The Church of England has labelled income inequality "evil" in a scathing assessment of the coalition, in which it questions how David Cameron has allowed entire communities to be "cast aside."
In one of the Church's biggest ever political interventions, timed to coincide with the general election campaign, the Archbishops of Canterbury and York said valuing communities on purely economic output was a "fundamental sin", and claimed Britain has become dominated by consumerism and selfishness.
In a video to launch the collection of essays in his new book Rock or Sand?, which includes a contribution from the Archbishop of Canterbury Justin Welby, the Archbishop of York, Dr John Sentamu, admitted the Church was making a political intervention but said it was not trying to be party political, despite remarks being clearly aimed at coalition policies.
Dr Sentamu said the UK faced a "deep, deep economic crisis" during the last four and-a-half years and said inequality trapped "hard-working" families on "poverty wages".
An extract from Archbishop Welby's essay, published in the Daily Telegraph, also criticises the "un-Christian" principle of of what is known as Social Darwinism - "every person for themselves", and said while London and the South East are growing economically, "entire cities are being cast aside" and left to decline.
In a separate interview with the Telegraph, Dr Sentamu criticised parties for focusing on voters in Middle England and appealing to the cult of the individual, giving rise to a society under the "rule of the jungle".
The Archbishop of York John Sentamu (L) talks to The Archbishop of Canterbury Justin Welby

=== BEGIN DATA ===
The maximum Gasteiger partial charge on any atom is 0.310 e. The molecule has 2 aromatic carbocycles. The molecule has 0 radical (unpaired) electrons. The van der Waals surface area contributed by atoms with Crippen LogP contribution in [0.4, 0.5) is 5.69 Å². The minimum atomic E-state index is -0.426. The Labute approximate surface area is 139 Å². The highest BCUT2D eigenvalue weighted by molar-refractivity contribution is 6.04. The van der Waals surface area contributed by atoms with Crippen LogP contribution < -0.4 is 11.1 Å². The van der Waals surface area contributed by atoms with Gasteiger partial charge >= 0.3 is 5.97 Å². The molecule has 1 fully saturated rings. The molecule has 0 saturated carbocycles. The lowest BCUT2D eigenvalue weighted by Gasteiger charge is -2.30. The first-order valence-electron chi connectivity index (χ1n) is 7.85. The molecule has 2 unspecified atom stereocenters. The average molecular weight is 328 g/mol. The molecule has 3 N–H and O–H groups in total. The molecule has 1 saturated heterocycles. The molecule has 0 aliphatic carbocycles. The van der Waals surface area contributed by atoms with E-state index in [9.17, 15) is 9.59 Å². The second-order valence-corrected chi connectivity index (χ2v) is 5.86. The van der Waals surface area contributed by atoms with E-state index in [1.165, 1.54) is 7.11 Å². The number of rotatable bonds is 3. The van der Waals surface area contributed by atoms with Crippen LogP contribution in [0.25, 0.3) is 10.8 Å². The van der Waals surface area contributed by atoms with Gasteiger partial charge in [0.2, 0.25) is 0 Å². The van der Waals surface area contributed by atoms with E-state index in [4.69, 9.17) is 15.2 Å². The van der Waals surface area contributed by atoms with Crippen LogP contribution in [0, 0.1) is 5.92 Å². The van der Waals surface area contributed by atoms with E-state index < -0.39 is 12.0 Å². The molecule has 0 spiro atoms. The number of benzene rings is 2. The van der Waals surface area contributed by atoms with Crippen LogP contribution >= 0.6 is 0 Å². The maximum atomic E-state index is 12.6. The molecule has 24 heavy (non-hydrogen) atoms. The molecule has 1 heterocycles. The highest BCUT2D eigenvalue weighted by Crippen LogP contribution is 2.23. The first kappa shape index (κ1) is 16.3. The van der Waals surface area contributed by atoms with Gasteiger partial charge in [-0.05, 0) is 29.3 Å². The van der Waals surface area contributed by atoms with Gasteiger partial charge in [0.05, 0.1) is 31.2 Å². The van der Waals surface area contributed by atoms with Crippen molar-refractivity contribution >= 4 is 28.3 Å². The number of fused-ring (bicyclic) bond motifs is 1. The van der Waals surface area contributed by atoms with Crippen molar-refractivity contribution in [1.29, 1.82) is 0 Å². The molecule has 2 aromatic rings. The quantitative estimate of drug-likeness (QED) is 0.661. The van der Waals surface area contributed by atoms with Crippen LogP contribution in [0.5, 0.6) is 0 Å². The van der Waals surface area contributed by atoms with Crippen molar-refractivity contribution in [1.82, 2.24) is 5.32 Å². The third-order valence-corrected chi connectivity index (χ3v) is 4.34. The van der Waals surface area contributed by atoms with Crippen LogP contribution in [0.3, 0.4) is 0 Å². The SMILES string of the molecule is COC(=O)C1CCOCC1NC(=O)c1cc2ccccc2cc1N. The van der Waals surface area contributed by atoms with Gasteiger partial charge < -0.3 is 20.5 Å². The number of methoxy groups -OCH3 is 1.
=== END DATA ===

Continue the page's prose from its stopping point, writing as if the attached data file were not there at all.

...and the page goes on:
He said: "Some people who read this book may ask themselves, 'Why should the church involve itself in politics?' Well the book itself is not about the church engaging itself in party politics but politics as far as I understand it has to do with public deliberations on how society should be governed. It if for the whole nation to engage itself in deliberations on how we should be governed."
Dr Sentamu criticised what he called "rampant consumerism and individualism" embodied by events such as Black Friday. "This marrying of justice and self-interest is deeply unfashionable in a political scene where parties rush to outdo each other in enticing and beguiling the swing vote of Middle England not with a vision of justice but with appeals to individual preference, interest and consumer choice," he told the paper.
"If it is the survival of the fittest that's what I call living in the jungle and I don't want to live in the jungle - this is supposed to be a civilised society.
"It is nothing to do with being socialist of whatever. What it has got to do with is, 'Is this how God created us?' Has he created us to be people who go to Black Friday to fight with each other because they want the biggest bargain? No, that's the rule of the jungle, we left that behind."
During a three and-a-half minute YouTube video, Dr Sentamu likened the UK economy to a household, claiming no one member should have "too much" when another had "too little".
He said: "The book addresses crucial questions about the moral principles that undergird the way Britain is governed. It is about building firm foundations for Britain's future and setting out the essential values we need to build a just, sustainable and compassionate society in which we can all participate and flourish.
"We need to rediscover the true meaning of the word economy - it means a household, a community whose members share responsibility for each other. The giant that must be slayed is income inequality - where some few have far too much and the many have too little."
It mirrors a similar intervention 30 years ago, when the Church of England published a report entitled Faith in the City: A Call to Action by Church and Nation, which highlighted social and economic inequality as a result of the political championing of the free market - and was also published under a Tory-led government.
The book is to be published next week with contributions from experts in economics, politics, and religion, including Labour peer Lord Adonis, Sir Philip Mawer and economist Andrew Sentance.